“We think health care and choice are the top two issues, but they’re not the only issues,” he added, characterizing Kavanaugh’s potential impact on the Mueller probe as “timely,” “relevant” and “historic.”

Sen. Dianne FeinsteinDianne Emiel FeinsteinDems launch pressure campaign over migrant families California Dems endorse progressive challenger over Feinstein Kavanaugh paper chase heats up MORE (D-Calif.), ranking member of the Senate Judiciary Committee, said she could not comment now on whether Kavanaugh should recuse himself from any matters involving the Russia investigation that come before the Supreme Court.

But she said Kavanaugh’s confirmation hearings will likely be held after Labor Day.

“Maybe it can be done sooner, but there are a lot of records we need to look at,” she said, noting the nomination is “a bit more complicated this time.”

GOP senators considered potential swing votes on Kavanaugh brushed off questions about the Mueller investigation.

Collins told reporters that she wasn’t familiar enough with Kavanaugh’s writing to know if she would “spend a lot of time on that issue.”

Sen. Jeff FlakeJeffrey (Jeff) Lane FlakeThe Hill's Morning Report — Trump readies for Putin summit: 'He’s not my enemy’ Overnight Defense: Fallout from tense NATO summit | Senators push to block ZTE deal in defense bill | Blackwater founder makes new pitch for mercenaries to run Afghan war On The Money — Sponsored by Prudential — Lawmakers demand answers from Mnuchin on tariffs | Fed chief lays out stakes of Trump trade war | Consumer prices rise at highest rate in six years | Feds to appeal AT&T merger ruling MORE (R-Ariz.) dismissed the connection between Kavanaugh and Mueller’s probe.

“If somebody is trying to draw a line between him being easy on Trump, that’s not there,” Flake said.

While focusing on the Mueller probe is unlikely to prevent Kavanaugh’s confirmation, it is likely to rile up the Democratic base leading up to the November midterm elections. But that strategy won’t necessarily help all Democrats.

Vulnerable senators seeking reelection this fall in states that Trump won in 2016 broke with their progressive colleagues, saying little to nothing when asked if Kavanaugh should be disqualified because of the Mueller probe.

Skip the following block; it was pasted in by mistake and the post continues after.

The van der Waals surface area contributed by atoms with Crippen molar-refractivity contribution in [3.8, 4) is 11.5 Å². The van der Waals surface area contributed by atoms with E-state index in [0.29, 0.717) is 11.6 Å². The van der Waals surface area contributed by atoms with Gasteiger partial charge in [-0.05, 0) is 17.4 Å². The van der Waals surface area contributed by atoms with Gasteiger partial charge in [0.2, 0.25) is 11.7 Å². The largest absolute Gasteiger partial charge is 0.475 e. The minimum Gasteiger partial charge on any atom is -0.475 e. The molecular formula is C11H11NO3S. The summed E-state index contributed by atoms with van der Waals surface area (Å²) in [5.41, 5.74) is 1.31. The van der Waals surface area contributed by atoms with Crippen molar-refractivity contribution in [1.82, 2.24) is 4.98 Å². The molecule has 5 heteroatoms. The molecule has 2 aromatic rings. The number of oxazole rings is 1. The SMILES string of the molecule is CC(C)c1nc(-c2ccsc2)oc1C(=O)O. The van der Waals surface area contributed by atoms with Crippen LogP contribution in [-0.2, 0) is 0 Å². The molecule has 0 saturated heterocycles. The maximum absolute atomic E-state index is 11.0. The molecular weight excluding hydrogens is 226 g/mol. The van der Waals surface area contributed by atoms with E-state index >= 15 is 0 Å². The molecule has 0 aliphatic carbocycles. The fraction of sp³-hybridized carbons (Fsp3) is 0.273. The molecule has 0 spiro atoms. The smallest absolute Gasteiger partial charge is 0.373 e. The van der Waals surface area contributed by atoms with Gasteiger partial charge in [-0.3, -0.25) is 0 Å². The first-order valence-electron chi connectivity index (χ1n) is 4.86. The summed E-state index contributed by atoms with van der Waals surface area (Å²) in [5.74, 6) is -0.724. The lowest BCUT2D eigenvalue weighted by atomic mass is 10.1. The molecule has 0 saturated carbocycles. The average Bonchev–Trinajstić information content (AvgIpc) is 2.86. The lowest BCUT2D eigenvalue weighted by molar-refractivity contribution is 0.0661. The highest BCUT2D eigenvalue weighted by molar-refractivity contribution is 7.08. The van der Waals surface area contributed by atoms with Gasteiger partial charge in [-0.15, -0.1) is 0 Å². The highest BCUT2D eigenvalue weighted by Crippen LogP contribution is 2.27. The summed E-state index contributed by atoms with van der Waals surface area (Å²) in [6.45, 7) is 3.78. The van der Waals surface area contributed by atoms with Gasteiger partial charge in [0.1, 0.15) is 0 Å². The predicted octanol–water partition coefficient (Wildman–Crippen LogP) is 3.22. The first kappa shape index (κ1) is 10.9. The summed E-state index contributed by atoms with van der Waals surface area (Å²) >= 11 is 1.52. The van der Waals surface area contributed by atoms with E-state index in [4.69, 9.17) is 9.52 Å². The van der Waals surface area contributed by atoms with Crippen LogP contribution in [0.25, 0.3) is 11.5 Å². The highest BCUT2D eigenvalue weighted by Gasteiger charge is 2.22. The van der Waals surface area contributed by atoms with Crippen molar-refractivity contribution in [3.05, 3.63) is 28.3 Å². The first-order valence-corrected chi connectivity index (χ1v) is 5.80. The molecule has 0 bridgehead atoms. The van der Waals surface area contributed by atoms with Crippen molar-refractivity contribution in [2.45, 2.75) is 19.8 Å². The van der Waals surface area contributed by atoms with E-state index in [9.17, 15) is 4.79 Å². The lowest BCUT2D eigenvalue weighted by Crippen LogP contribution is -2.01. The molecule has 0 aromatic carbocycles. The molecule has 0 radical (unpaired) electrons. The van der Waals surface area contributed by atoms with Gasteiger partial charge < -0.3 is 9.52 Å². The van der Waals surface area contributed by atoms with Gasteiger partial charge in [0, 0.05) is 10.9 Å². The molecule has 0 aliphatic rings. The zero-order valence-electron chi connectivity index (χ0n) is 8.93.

Sen. Heidi HeitkampMary (Heidi) Kathryn HeitkampDoug Jones walks tightrope on Supreme Court nominee Red-state Dem tells Schumer to 'kiss my you know what' on Supreme Court vote Dem infighting erupts over Supreme Court pick MORE (D-N.D.) said “no,” but declined to elaborate. A spokesperson later pointed to the senator’s statement saying she would thoroughly review and vet Kavanaugh’s record.

Sen. Joe ManchinJoseph (Joe) ManchinDoug Jones walks tightrope on Supreme Court nominee Red-state Dem tells Schumer to 'kiss my you know what' on Supreme Court vote Dem infighting erupts over Supreme Court pick MORE (D-W.Va.) declined to respond when the same question was posed to him on his way to the Senate lunches on Tuesday.

Sen. Bill NelsonClarence (Bill) William NelsonDoug Jones walks tightrope on Supreme Court nominee Overnight Defense: Fallout from tense NATO summit | Senators push to block ZTE deal in defense bill | Blackwater founder makes new pitch for mercenaries to run Afghan war Hillicon Valley: DOJ appeals AT&T-Time Warner ruling | FBI agent testifies in heated hearing | Uproar after FCC changes rules on consumer complaints | Broadcom makes bid for another US company | Facebook under fire over conspiracy sites MORE (D-Fla.), meanwhile, repeatedly told reporters that he was losing his voice and that they should instead read his statement, which makes no mention of Mueller.

Sen. Jon TesterJonathan (Jon) TesterDem infighting erupts over Supreme Court pick Dems in terrible bind on Kavanaugh nomination Election Countdown: Latest on the 2018 Senate money race | Red-state Dems feeling the heat over Kavanaugh | Dem doubts about Warren | Ocasio-Cortez to visit Capitol Hill | Why Puerto Ricans in Florida could swing Senate race MORE (D-Mont.), who’s also facing reelection in November, said he has “not formed any opinions on the Mueller investigation in relation to the Supreme Court as of yet.”

“That may come about as we do our investigation,” he added.

Senate Democrats are defending 10 seats in November in states Trump won, and they are facing pressure from both sides who view them as crucial to Kavanaugh’s prospects for confirmation.

Republicans blasted Democrats for using the Mueller probe to attack Kavanaugh, noting there is no guarantee he’ll ever hear a case related to the investigation. GOP senators, while broadly supportive of Mueller, have increasingly called on him to start wrapping up his investigation.

Sen. John CornynJohn CornynRussians' indictment casts shadow ahead of Trump-Putin summit Top GOP senator: Trump should be 'clear-eyed' going into meeting with Putin Doug Jones walks tightrope on Supreme Court nominee MORE (Texas), the No. 2 GOP senator, dismissed the Democratic demands for recusal as “ridiculous.”

Sen. John KennedyJohn Neely KennedyMORE (R-La.) added that it is an “absurd proposition” to say Kavanaugh should be disqualified because of his writings on presidential power.

“Based on the premise of that question, you’d want a judge who has never written anything or thought anything, is a completely blank slate and that would be stupid,” Kennedy said. “That would be doubling down on stupid.”